Jakarta (AsiaNews) – Pope Francis’ words resume and reinforce the message of the Prophet Mohammed on the issues of mercy and forgiveness. For this reason, the papal statement should be “spread throughout the world" and closely vetted regardless of one’s religion, said Prof M. Qasim Mathar, from Alauddin State Islamic University, in Makassar, the capital of South Sulawesi province.
The Muslim scholar praises the reflections in the Misericordiae Vultus, the Bull of Indiction with which Pope Francis announced the Extraordinary Jubilee of Mercy that began on Tuesday with the opening of the Holy Door in St Peter's Basilica.
Following the same line, Prof Mathar said that for Muslims focus should be placed on the Arabic word rahim, which defines the character of God's merciful love, a word that has entered the Indonesian language and has also come to mean a ‘mother’s womb’, implicitly indicating that “human life is already 'wrapped' by a mother’s love and mercy" since a child’s conception.
For the scholar, Pope Francis’ message is not just for Catholics, but embraces Muslims as well as believers of other religions for it "dissolves the spirit of hatred" whilst promoting a culture of forgiveness and mercy. Hence, he hopes to see more and more political and religious leaders around the world follow the pope’s example and be merciful and loving toward others.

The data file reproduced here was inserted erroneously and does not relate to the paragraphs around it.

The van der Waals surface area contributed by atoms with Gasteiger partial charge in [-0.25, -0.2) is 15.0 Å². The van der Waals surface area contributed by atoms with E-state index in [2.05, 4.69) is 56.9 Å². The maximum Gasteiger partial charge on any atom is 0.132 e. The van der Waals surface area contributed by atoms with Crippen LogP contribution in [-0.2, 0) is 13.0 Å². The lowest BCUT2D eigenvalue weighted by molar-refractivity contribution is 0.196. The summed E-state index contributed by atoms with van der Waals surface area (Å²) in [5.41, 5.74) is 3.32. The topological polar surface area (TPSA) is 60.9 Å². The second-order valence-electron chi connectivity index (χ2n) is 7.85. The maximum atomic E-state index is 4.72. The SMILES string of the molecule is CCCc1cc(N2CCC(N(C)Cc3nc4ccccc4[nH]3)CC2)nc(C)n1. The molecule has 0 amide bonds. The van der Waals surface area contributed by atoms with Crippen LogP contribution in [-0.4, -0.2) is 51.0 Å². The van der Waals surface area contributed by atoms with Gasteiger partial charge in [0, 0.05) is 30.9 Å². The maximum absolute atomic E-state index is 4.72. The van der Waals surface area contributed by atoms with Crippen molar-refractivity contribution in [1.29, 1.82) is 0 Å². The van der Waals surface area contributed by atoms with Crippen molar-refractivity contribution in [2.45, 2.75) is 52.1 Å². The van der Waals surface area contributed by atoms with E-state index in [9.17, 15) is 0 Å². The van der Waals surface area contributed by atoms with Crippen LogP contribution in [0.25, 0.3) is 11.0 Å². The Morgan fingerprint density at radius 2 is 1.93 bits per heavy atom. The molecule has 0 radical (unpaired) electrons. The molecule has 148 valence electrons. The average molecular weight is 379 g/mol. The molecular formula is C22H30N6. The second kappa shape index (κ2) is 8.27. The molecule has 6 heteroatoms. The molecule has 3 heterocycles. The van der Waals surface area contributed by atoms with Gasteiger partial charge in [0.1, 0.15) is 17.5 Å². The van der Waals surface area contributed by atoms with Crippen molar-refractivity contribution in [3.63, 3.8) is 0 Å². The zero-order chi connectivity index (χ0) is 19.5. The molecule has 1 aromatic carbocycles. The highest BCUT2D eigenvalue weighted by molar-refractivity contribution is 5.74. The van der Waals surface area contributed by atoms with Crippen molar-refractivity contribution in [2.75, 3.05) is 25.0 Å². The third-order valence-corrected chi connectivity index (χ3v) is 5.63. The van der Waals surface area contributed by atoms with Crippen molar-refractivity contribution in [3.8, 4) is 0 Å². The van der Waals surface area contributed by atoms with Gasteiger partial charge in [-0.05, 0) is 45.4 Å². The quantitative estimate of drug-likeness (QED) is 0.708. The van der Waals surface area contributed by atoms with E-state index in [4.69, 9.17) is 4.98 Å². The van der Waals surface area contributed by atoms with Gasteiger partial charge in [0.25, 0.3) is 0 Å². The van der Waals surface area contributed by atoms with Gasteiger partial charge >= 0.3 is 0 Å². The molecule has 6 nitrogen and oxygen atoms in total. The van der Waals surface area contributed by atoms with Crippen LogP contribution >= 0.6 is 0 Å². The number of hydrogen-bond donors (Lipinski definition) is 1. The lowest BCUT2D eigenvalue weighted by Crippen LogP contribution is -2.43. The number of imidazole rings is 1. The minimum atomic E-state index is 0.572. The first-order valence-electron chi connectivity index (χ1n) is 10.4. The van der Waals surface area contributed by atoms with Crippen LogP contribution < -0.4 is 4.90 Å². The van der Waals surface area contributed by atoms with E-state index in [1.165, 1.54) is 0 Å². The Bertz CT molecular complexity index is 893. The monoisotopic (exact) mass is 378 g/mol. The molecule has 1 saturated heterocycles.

For its part, the Archdiocese of Jakarta has launched its own celebrations for the Jubilee Year, with a pastoral letter from Mgr Ignatius Suharyo sent to all 64 of the capital’s parishes to be read next week-end during the services in lieu of the traditional homily. Likewise and symbolically, the prelate joined the Vatican in opening the doors of Jakarta’s cathedral.
In the letter, archbishop stressed the significance of the Extraordinary Jubilee, its historical background and the biblical references in Misericordiae Vultus, focusing on three essential points, namely that money is not the source of happiness, that economic and material enrichment can lead to violence, and that corruption can cause public scandal.
Migration and extreme poverty are two other major issues. Migrants and the downtrodden represent that part of humanity that “is often forgotten or swept aside”. For this reason, they need mercy even more.
Lastly, Mgr Suharyo reiterated the pope’s warning against organised crime and corruption, calling on those involved in them to "change their lives".
Like the archbishop, Indonesian Catholics have begun promoting their own initiatives to increase understanding of the issues raised by Francis in the Year of Mercy.
For instance, the Diocese of Manado in North Sulawesi has commissioned some hymns and sacred songs, collectively known as the "Hymn of Year of Forgiveness."
Fr Felix Suranto, a priest in East Java, has written a devotional prayer for various services, as well as a long article on devotion to God's mercy in which he explained the various aspects of forgiveness.
Indonesia is the world's most populous Muslim nation. Christians represent 5.7 per cent of the population with Catholics just over 3.6 per cent.
The latter are an active part of society. Over the years, they have contributed to the nation's development and played a major role in emergency operations, as was the case during the devastating floods of January 2013.